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Old 10-14-2008, 10:54 AM   #1
mr_goodwrench
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Default Maple Syrup!

So, there is a serious shortage of maple syrup around these parts. The grocery store where we normally shop has been out of their store-brand syrup for nearly 3 months. Recently, they got a temporary replacement in to the tune of $23/qt!

My work-SWMBO grew up in northern NY where a large percentage of this state's maple syrup production takes place. I recently asked her to grab us some syrup next time she went home for a visit. She went up north this past weekend and brought back a gallon of grade A dark amber for $30!!

My next few batches of beer are likely to all be APAs as I'm working on getting my AG process down, so I probably wont use any of that for beer. It will be put to good use though: we will be able to start eating pancakes, etc since I refuse to eat fake syrup.

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Old 10-14-2008, 01:56 PM   #2
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Yeah most 'syrup' is basically corn syrup glop. Yuck. Maple Syrup is awesome. It's unbelievable the reduction ratio for sap to syrup...something like 60:1 iirc.

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Old 10-14-2008, 02:03 PM   #3
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Go for the B grade next time, waaaaay better maple flavor than grade A (plus I think it may be cheaper).

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Old 10-14-2008, 02:08 PM   #4
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The ratio is 40:1 (roughly - varies somewhat with particular trees)

Grade B is definitely better flavor than grade A (Grading is by color, not flavor).

Grade B often costs the same as Grade A.

Made 17 gallons on my best year back in high school (I had time and trees).

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Old 10-14-2008, 02:23 PM   #5
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I've lived in VT most of my life, and never even thought about the gradings - Medium amber was just always what I preferred. Learn something new every day! Of course, I forget 4 or 5 things every day, so at this rate I'll have forgotten everything I have ever learned in another couple of years!!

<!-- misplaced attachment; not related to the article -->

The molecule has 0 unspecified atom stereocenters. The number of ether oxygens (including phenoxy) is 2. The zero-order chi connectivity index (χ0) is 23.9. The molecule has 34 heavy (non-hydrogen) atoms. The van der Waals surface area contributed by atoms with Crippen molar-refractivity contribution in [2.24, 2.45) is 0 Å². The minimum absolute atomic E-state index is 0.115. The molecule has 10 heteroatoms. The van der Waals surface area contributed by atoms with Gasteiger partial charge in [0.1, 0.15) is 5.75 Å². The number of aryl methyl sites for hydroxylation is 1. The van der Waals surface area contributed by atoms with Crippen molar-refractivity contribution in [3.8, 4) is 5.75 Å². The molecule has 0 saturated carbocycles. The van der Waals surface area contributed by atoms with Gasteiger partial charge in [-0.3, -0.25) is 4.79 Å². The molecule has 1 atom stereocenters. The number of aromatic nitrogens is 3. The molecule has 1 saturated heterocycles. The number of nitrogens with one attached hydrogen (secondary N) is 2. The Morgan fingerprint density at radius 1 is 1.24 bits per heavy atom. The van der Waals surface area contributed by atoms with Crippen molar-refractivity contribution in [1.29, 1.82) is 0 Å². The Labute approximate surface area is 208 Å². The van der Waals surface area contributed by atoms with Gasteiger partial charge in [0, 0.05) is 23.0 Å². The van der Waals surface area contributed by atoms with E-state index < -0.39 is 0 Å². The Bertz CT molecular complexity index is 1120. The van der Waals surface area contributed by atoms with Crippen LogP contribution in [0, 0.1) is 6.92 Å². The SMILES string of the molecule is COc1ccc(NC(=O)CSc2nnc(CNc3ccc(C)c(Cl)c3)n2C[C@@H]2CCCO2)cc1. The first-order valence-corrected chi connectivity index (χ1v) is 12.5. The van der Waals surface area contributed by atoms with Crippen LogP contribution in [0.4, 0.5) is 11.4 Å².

From massmaple.org:

Grade A Light Amber, is very light and has a mild, more delicate maple flavor. It is usually made earlier in the season when the weather is colder. This is the best grade for making maple candy and maple cream.

Grade A Medium Amber, is a bit darker, and has a bit more maple flavor. It is the most popular grade of table syrup, and is usually made after the sugaring season begins to warm, about mid-season.

Grade A Dark Amber, is darker yet, with a stronger maple flavor. It is usually made later in the season as the days get longer and warmer.

Grade B, sometimes called Cooking Syrup, is made late in the season, and is very dark, with a very strong maple flavor, as well as some caramel flavor. Although many people use this for table syrup; because of its strong flavor, it's often used for cooking, baking, and flavoring in special foods.

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Old 10-17-2008, 01:00 AM   #6
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Wow, growing up and living in New England, I never thought it was possible to go without 18 different kinds of real maple syrup at the store. My friend lives on an old farm, and a local guy comes around and taps all the trees. He's fairly industrial though, runs surgical tubing from the taps in the trees and runs several of them to big barrels to collect the sap. I always wondered how difficult it would be to make syrup. I mean, basically you just boil down the sap into syrup right? I saw it once on Good Eats, actually they use a hydrometer to test the sugar content of the syrup. Anyone done this?

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Old 10-17-2008, 04:02 AM   #7
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If you want to make it for sale you need to use a hydrometer.

I've made perhaps 100 gallons or so over the years, and all of it was done simply by boiling until the temperature was 217F (I suppose it would have to vary with altitude, but probably not by much for most of the terrain where you'd be likely to boil). You can also take it up to 235-238 F and make sugar.

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Old 10-17-2008, 04:05 AM   #8
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My buddys dad does it some years. Its as simple as just collecting buckets and buckets and just boiling it down. I thought about it this year but Im defiantly going to do it next year!

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Old 10-17-2008, 12:22 PM   #9
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Quote:
Originally Posted by Ecnerwal View Post
The ratio is 40:1 (roughly - varies somewhat with particular trees)
Ok, I knew it was high. We made it growing up as well, but that was a long time ago. I do have Sugar Maples, I should eventually tap those trees.
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